Many times, Gilbert will set himself a challenge and rhyme where no man had rhymed before. For example, in “The Mikado” he forces himself to find rhymes for “executioner” in Pooh-Bah’s Act I song. So Nanki-Poo is called a “very imperfect ablutioner” (which rhymes but makes little sense), Pooh-Bah calls himself “Of your pleasure a diminutioner,” and ends by advising “so you shun her!”

And witness how he rhymes proper nouns in the Major-General’s Song and the “Private Dragoon” numbers, which are too long to quote here.

When he does use strong rhymes (and how can one avoid them?), he will often make a triplet in a single line as when Pooh-Bah sings “Now though you’d have said that head was dead.” Or he will alternate two strong with two weak as in the Nightmare song:

                            When you’re lying awake with a dismal headache and repose

                                       is taboo’d by anxiety,

                            I conceive you may use any language you choose to indulge in

                                       without impropriety.

In “The Grand Duke,” a most inferior libretto compared to what has gone before, he rhymes “lowest” with “ghoest” and compounds the groaner with the explanation

    When exigence of rhyme compels

                         Orthography forgoes her spells

                         And “ghost” is written “ghoest.”

Getting back to “The Mikado,” Gilbert gives us one of the greatest tongue-twisting alliterations of all times:

                          To sit in solemn silence in a dull, dark, dock,

                          In a pestilential prison with a life-long lock,

                          Awaiting the sensation of a short, sharp shock,

                          From a cheap and chippy chopper on a big black block!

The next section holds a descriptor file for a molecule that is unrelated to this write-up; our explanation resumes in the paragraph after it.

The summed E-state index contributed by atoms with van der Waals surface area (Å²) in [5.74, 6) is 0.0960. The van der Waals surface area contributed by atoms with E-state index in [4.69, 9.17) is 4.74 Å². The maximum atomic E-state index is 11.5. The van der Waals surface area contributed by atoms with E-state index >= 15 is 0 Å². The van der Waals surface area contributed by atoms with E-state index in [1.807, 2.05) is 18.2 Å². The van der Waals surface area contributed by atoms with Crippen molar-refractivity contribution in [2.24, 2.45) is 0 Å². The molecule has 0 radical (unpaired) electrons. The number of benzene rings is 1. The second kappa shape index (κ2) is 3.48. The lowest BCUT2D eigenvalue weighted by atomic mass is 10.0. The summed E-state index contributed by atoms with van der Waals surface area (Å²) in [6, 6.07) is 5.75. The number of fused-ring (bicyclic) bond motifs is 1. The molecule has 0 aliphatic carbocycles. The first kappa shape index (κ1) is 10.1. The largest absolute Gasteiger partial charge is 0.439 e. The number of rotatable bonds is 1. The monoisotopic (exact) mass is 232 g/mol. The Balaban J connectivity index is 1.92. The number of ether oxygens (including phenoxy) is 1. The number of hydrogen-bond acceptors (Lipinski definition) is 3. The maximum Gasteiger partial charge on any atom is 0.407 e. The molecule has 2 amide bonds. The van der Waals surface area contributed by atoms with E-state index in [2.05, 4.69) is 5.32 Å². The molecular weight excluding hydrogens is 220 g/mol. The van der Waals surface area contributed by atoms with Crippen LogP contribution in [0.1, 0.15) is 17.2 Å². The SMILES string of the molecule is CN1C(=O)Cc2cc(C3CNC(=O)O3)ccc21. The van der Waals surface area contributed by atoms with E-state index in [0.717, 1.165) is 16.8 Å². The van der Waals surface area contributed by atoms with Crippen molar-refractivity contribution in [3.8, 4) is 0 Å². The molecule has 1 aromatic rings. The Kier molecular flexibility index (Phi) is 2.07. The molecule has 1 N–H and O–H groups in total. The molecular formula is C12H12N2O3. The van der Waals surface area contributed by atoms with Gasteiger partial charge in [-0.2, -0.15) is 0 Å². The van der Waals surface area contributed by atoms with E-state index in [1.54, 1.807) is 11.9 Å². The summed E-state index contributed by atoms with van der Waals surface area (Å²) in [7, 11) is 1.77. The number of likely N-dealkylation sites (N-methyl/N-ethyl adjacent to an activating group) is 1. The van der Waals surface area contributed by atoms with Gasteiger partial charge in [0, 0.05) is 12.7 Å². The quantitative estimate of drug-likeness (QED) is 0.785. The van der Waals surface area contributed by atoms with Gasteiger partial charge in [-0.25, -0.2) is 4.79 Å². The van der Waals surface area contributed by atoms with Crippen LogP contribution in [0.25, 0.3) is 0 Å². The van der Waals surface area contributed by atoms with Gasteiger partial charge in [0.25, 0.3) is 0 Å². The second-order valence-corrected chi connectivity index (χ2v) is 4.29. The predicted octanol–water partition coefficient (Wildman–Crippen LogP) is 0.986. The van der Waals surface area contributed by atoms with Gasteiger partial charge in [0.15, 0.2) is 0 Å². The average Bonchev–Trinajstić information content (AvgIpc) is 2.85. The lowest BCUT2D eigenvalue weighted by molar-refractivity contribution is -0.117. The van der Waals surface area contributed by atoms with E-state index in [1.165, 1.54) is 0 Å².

Possibly one of his happiest thoughts is a seldom quoted song from “Patience” in which the titular heroine claims she never loved except in babyhood  and “He was a little boy.” Her confidante insists that “He WAS a little boy”; to which Patience replies that “He was a LITTLE boy”; to which the friend retorts that nevertheless “He was a little BOY”–proving how the same sentence can mean so many different things depending on the accent.

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One of the expanding and shrinking Lady Jane’s

One typical Gilbertian trick is to prove one thing in one stanza and to prove quite the opposite in the next. In “Princess Ida,” the tenor wonders how he was twice the age of his intended when they were betrothed at ages 2 and 1 respectively, and now that he is 22 “she has gained upon me since.” In “Patience,” Lady Jane manages to convince us how the ravages of time will result in “little will be left of me in the coming by and by” while at the same time her spreading shape will result in “too much of me in the coming by and by.” The funny thing is that both cases seem quite valid.

For once, in “The Yeomen of the Guard,” this antithesis is used seriously as a prisoner condemned to die ponders that if life is a “boon” we should be glad to live even one extra day, while if life is a thorn we should be content to leave it as soon as possible.

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A true blue Englishman–but by choice?

But when he seems at his most serious, you can never quite be sure if his tongue isn’t firmly in his cheek. When he has the chorus exclaim, “He is an Englishman” and praise him for not choosing to be “a French, a Turk, or Proosian,” it might take us a moment to realize how silly some real patriotic songs are if analyzed semantically. In fact, in his salute to the English Girl in “Utopia” it is still being debated whether he is praising her or … heaven knows what Gilbert might have had in mind.